Japan Institute for National Fundamentals

Speaking out

Hiroshi Yuasa

【#977】Japanese National Lawmakers Neglecting Triple Crisis

Hiroshi Yuasa / 2022.10.26 (Wed)

October 24, 2022

A Taiwan contingency amounts to a Japan contingency, as noted by the late former Japanese Prime Minister Shinzo Abe. Today’s Ukraine could be tomorrow's East Asia, as pointed out by incumbent Prime Minister Fumio Kishida. Japan is now at the forefront of a triple crisis of Russia’s war of aggression, China’s intimidation of Taiwan and North Korea’s successive missile launches. Japan is now facing an emergency situation in which it must make all-out efforts to deter war. But Japanese national lawmakers are only slinging mud at each other over domestic scandals, lacking a determination to protect their nation and people.

China could invade Taiwan earlier than expected

The Japanese Archipelago is surrounded by an extremely severe geopolitical environment. The Ukraine government should have collapsed long ago due to the Russian invasion if without the solidarity of and support from Western countries. If Russia wins Ukraine war, it will pave the way for Chinese President Xi Jinping’s invasion of Taiwan. The battlefield change in favor of Ukraine owes primarily to sophisticated weapons provided by the United States and Europe. An end of the Putin regime in Russia, or even a potential coup, is rumored. No one can predict what kind of unexpected events may occur in the process. Japan should enhance its northern defense accordingly.

Meanwhile, if the Xi regime loses its fellow autocracy Russia with which China has “unlimited” partnership, it will have to engage in a new cold war with the U.S. in Asia by itself, with U.S. military freed from the European front. For the Xi regime, Russia remains a key partner for changing the U.S.-dominated global order. In his political report to the 20th National Congress of the Chinese Communist Party last week, Xi said he would “not exclude the use of force as a last resort” regarding Taiwan. Xi had not mentioned the use of force in his report at the last party congress in 2017.

Adm. Phil Davidson, former Commander of U.S. Indo-Pacific Command, had indicated that China could invade Taiwan by 2027. Recently, however, U.S. Secretary of State Antony Blinken said China was determined to “speed up” its reunification with Taiwan, hinting an earlier invasion. Subsequently, U.S. Chief of Naval Operations Adm. Mike Gilday expressed his concern, saying “When we talk about the 2027 window, in my mind, that has to be a 2022 window or potentially a 2023 window; I can’t rule it out.”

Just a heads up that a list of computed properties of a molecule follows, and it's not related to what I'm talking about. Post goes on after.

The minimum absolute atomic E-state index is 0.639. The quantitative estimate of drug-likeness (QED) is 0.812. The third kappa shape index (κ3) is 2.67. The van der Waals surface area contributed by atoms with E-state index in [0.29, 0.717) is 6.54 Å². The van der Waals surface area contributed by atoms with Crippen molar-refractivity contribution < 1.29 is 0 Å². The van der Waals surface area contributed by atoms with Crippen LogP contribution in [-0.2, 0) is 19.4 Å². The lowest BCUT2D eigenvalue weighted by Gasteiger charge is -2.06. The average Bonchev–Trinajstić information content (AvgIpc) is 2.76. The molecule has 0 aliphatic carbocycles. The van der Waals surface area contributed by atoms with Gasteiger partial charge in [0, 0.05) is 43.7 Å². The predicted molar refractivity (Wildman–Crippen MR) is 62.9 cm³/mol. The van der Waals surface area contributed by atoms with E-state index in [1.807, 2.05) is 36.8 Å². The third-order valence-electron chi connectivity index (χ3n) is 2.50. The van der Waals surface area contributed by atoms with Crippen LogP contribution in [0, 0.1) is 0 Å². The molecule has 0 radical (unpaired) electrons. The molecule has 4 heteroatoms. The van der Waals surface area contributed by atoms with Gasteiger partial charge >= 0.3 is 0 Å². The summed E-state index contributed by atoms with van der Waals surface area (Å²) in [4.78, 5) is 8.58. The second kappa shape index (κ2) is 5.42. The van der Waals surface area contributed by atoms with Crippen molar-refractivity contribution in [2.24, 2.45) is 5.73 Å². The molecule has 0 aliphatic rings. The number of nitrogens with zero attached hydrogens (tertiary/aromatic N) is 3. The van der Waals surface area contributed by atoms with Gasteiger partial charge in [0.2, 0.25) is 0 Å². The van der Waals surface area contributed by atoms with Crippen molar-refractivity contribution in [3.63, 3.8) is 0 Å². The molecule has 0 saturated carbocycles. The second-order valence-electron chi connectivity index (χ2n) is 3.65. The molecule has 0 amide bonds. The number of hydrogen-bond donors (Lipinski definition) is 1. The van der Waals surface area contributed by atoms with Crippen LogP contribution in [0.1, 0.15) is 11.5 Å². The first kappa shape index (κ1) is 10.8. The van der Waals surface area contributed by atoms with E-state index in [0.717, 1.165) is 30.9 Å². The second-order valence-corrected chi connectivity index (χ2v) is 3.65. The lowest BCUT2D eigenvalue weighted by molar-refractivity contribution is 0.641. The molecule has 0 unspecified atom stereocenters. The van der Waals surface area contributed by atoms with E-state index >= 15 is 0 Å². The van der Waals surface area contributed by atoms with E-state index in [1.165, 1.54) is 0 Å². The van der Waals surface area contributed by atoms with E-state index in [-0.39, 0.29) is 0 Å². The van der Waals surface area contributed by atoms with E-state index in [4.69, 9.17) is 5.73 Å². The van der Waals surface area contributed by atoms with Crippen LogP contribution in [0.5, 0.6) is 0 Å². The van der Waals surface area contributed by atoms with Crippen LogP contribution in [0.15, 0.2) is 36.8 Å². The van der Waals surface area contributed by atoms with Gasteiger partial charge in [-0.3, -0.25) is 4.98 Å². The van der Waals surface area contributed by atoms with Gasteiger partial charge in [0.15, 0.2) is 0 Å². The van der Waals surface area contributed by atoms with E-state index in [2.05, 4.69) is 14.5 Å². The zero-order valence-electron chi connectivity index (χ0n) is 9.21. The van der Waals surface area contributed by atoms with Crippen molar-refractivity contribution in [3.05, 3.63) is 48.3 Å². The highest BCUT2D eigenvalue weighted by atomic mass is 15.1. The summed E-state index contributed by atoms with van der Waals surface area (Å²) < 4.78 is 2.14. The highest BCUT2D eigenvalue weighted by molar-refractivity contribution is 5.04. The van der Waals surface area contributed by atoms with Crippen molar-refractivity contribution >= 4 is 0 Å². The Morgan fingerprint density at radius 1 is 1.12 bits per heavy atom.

Scandalous parliamentary discussions

However, the members of Japan’s National Diet or parliament apparently do not share a sense of crisis with the ordinary citizens, as indicated by the discussions at the budget committees of both chambers of the Diet over four days last week. Of the 28 hours spent on the discussions, the Unification Church scandal consumed the longest amount of time: 7 hours and 20 minutes, according to the Yomiuri Shimbun newspaper, 6 hours and 30 minutes were consumed on economics such as measures against rising prices, and only 2 hours and 20 minutes on foreign and national security policies.

In the budget committee discussions, Koichi Hagiuda, chairman of the ruling Liberal Democratic Party’s Policy Research Council, called on the government to make a determination to have “counterstrike capabilities” to deter foreign missile launches against Japan. However, most opposition lawmakers failed to discuss measures to respond to the current national security crisis. Japanese lawmakers are missing the bigger picture. They are like soldiers who dispute with each other over whether fraud was used for their gambling game in an entrenchment surrounded by enemy forces.

Hiroshi Yuasa is a Planning Committee member and a senior fellow at the Japan Institute for National Fundamentals. He is also a columnist for the Sankei Shimbun newspaper.